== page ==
I am thankful for my pain. All of the frustration that has come with it has reaped a bounty that I never could have produced on my own. God stepped in and carried me along in my weakness, letting me taste his strength, grace, and love in new ways. In my pain, he has magnified so many of his attributes.

God's Megaphone

I have always been drawn to C.S. Lewis and his perspective on pain. Lewis had tasted pain in ways that few can relate to. He lost his mother at an early age, saw his dad emotionally abandon him, suffered from a respiratory illness as a teenager, fought and was wounded in World War I, and finally had to bury his beloved wife. Through all of this, Lewis wrote about all of his heartache in his work The Problem of Pain. In this work, Lewis penned one of his most famous lines:

Pain insists upon being attended to. God whispers to us in our pleasures, speaks in our conscience, but shouts in our pain: it is His megaphone to rouse a deaf world.

We are most keenly aware of God's character in our suffering. It is when our self-sufficiency is peeled away that we see how weak we really are. It is in that moment of weakness that, as God tells Paul in 2 Corinthians 12:9, “my power is made perfect in weakness.” It is in our pain that God has us taste his power most intimately.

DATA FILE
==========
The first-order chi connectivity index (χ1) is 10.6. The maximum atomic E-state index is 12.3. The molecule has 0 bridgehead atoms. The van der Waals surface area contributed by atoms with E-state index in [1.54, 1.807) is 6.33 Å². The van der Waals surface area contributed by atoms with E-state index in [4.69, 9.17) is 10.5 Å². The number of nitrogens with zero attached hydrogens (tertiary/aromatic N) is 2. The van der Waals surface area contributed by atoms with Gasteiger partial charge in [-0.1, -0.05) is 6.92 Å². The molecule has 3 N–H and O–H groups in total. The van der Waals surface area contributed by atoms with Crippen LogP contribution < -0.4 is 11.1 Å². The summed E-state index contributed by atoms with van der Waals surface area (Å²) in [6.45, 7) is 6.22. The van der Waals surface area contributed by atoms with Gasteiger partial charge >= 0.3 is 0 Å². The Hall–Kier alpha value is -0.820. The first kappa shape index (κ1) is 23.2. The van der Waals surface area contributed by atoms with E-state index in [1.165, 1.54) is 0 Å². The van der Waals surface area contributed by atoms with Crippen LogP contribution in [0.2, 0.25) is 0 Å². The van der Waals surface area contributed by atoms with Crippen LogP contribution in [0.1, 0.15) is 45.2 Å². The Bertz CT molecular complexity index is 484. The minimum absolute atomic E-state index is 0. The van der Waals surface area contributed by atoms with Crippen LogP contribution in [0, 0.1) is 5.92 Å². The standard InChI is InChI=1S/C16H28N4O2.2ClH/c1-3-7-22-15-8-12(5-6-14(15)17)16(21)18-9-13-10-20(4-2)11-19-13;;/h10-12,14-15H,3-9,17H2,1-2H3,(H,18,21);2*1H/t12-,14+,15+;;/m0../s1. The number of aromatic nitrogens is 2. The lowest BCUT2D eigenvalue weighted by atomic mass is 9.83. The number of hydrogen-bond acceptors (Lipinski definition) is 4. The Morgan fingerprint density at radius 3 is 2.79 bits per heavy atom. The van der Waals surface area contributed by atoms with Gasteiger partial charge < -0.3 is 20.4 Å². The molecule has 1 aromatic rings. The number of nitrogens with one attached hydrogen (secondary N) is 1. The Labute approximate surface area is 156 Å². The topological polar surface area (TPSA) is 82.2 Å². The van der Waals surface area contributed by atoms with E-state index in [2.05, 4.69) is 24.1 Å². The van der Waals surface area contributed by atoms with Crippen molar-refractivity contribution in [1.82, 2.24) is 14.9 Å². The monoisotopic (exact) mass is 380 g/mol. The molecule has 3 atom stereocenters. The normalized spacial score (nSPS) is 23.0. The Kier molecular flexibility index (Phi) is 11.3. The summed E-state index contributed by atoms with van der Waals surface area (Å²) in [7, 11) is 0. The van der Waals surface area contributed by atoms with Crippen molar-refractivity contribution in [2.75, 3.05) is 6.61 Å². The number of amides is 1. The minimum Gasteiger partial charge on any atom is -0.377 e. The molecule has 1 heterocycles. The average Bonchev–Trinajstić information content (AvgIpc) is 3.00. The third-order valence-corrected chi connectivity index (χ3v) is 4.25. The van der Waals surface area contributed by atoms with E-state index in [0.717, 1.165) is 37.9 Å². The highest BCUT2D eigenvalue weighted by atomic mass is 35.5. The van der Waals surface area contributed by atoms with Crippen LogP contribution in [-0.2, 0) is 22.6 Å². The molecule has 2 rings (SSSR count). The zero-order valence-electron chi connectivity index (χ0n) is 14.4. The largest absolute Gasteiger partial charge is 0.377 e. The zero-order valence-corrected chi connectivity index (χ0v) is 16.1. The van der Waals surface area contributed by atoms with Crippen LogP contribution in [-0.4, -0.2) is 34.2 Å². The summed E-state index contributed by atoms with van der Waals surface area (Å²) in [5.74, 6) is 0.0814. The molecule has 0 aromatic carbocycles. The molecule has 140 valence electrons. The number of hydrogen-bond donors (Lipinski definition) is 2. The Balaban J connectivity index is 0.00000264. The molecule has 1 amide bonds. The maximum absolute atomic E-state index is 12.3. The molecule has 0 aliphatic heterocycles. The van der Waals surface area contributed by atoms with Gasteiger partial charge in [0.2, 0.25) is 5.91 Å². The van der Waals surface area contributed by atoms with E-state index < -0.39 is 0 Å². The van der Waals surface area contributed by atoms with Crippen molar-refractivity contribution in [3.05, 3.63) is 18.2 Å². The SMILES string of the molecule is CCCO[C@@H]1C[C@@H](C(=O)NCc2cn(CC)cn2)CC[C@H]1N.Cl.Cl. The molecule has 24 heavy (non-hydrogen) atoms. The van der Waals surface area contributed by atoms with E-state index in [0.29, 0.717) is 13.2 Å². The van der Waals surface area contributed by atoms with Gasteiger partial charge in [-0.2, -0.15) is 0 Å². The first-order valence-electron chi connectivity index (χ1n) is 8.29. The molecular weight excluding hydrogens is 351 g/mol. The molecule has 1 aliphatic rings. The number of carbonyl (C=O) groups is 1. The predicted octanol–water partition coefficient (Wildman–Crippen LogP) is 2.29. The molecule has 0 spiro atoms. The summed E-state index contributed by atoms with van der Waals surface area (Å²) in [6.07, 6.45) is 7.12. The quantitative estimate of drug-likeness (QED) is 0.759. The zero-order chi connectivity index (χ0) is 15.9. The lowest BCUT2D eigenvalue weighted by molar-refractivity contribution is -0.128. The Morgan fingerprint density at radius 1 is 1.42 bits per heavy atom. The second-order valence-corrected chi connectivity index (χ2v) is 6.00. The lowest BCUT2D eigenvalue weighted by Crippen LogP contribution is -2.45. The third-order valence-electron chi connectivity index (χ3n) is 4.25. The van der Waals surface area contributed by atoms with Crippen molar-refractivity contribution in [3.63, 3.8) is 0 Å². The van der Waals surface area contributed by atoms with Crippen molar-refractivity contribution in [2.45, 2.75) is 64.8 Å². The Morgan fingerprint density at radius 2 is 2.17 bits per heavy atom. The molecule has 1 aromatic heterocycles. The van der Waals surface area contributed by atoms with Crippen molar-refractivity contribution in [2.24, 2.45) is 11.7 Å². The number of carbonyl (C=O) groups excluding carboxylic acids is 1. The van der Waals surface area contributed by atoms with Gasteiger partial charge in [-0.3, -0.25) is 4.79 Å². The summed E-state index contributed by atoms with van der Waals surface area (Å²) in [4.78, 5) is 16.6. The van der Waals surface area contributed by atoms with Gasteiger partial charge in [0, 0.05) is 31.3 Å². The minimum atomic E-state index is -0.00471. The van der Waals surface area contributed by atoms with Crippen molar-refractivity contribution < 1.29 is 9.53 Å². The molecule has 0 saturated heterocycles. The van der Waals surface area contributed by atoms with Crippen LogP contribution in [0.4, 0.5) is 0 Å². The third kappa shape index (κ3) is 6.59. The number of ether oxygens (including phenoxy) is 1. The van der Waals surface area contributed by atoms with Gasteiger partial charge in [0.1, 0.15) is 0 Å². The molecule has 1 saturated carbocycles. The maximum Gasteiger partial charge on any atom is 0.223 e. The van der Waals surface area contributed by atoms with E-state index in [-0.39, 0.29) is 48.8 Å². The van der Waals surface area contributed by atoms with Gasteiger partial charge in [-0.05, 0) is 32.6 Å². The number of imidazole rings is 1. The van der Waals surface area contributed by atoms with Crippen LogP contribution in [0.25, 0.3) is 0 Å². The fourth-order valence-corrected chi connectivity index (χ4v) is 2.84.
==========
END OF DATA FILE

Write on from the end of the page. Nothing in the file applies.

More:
I see the reality of Lewis's statement clearly in my own life. God has shouted to me through my pain and reminded me of his truth. As the mocking words of men fell on my heart like an avalanche, God showed me that it is only his words that bring life (Psalm 119:25). It was in my brokenness that I saw God's true strength as he carried me along. It was in seeing my shattered identity as a disabled boy that I could see the beauty of being a blood-bought son (Romans 8:15). God used my hurt so that he could clearly write the lessons of his grace on my heart and set my affections on him (Psalm 119:67).

Use God's Megaphone to Speak to a Dying World

One of the most interesting realities of suffering is that our personal pain also speaks to those around us. Our pain becomes God's megaphone to a watching world. The world gravitates to the cancer patient who has hope and peace. Bystanders are astounded over the parents who cling to the Good Father as they bury their own child. My friends are taken back when I can shrug off hateful words of my disability and turn my focus to what God says about me.